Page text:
- The Washington Times - Wednesday, November 13, 2013

As President Obama’s new health care law struggles to sign up individual Americans for insurance, the law is facing resistance from small businesses, according to a new report released Wednesday.

A study done by the International Franchise Association and the U.S. Chamber of Commerce found that 31 percent of franchise and 12 percent of non-franchise businesses have already cut worker hours to avoid higher costs of health coverage in anticipation of the impending mandate to provide their workers with health care insurance.

Many businesses are adjusting their workforce and payrolls to avoid facing even more requirements under the law for larger employers, the poll found.

“This research clearly confirms what the anecdotal stories have already conveyed,” said Stephen J. Caldeira, president and CEO of IFA. “This research should serve as a major red flag to Congress and the administration that unless there is a statutory change to the definition of a full-time employee in the ACA, there will be fewer full-time jobs, more part-time workers and fewer overall hours available for Americans to work as business owners adjust their workforce to comply with the law.”

Many business owners said they were already suffering negative effects from Obamacare, a year before the small business insurance mandate goes into effect. Some 29 percent of franchisees and 41 percent of non-franchise businesses are already seeing health care cost increases due to the law. The law will force 28 percent of businesses to drop coverage for their employees. According to projections, the mandate will almost double the percentage of franchise-owned businesses and more than triple the percentage of non-franchise businesses that will not offer health insurance.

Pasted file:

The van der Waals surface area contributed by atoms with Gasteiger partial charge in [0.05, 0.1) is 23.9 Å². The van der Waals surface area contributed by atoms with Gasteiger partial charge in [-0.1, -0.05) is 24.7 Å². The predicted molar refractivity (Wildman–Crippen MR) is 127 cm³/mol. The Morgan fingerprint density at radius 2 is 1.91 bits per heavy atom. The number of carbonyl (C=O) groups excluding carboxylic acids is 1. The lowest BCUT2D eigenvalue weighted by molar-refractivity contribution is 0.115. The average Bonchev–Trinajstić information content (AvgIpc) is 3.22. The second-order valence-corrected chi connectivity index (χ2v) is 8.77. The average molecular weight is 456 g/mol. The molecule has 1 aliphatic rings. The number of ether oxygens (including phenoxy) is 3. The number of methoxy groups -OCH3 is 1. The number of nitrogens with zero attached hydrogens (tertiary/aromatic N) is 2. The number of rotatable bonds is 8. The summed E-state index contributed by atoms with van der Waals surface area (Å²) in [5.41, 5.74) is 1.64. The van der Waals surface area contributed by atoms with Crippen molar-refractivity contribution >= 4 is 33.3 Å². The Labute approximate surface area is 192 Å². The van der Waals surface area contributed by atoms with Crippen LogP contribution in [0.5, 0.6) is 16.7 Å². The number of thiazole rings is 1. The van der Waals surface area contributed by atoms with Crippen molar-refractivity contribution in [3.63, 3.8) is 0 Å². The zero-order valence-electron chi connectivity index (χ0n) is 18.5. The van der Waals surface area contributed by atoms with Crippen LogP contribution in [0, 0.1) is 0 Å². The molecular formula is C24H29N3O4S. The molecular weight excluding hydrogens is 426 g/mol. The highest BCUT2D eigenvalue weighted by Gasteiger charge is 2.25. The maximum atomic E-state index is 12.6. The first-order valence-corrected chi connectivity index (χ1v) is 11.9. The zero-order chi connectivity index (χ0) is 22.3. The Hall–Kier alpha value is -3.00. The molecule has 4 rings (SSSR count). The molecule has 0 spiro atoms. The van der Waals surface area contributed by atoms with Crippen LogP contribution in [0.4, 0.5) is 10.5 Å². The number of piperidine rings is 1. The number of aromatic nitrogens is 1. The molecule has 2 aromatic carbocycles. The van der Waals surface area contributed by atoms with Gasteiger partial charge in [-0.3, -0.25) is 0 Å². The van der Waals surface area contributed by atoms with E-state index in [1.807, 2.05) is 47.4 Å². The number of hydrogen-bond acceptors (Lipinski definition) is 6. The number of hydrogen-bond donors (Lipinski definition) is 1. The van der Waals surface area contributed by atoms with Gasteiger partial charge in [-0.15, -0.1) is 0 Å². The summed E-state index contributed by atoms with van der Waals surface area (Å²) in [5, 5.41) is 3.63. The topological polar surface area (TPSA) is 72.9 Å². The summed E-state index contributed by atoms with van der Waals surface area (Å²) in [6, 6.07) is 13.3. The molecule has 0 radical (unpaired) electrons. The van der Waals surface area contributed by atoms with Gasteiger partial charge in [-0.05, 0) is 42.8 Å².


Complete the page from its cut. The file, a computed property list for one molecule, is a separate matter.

“Instead of providing affordable health care coverage to employees, the law will effectively take hours and wages away from Americans who need and want full-time jobs,” said R. Bruce Josten executive vice president for government affairs at the U.S. Chamber of Commerce, which opposed the health care law.

IFA officials said that Congress could help employers by enacting legislation that would redefine full-time work status under the law.

Sens. Susan M. Collins, Maine Republican, and Joe Donnelly, Indiana Democrat, have introduced legislation called the “Forty Hours is Full-Time Act of 2013,” which would change the definition of “full time” for the health law’s purposes from 30 hours to 40 hours per week and the number of hours counted toward a “full-time equivalent” employee to 17 hours per month. Similar bills have also been introduced in the House.

The survey polled more than 400 businesses, both franchises and non-franchises, with from 40 to 500 employees.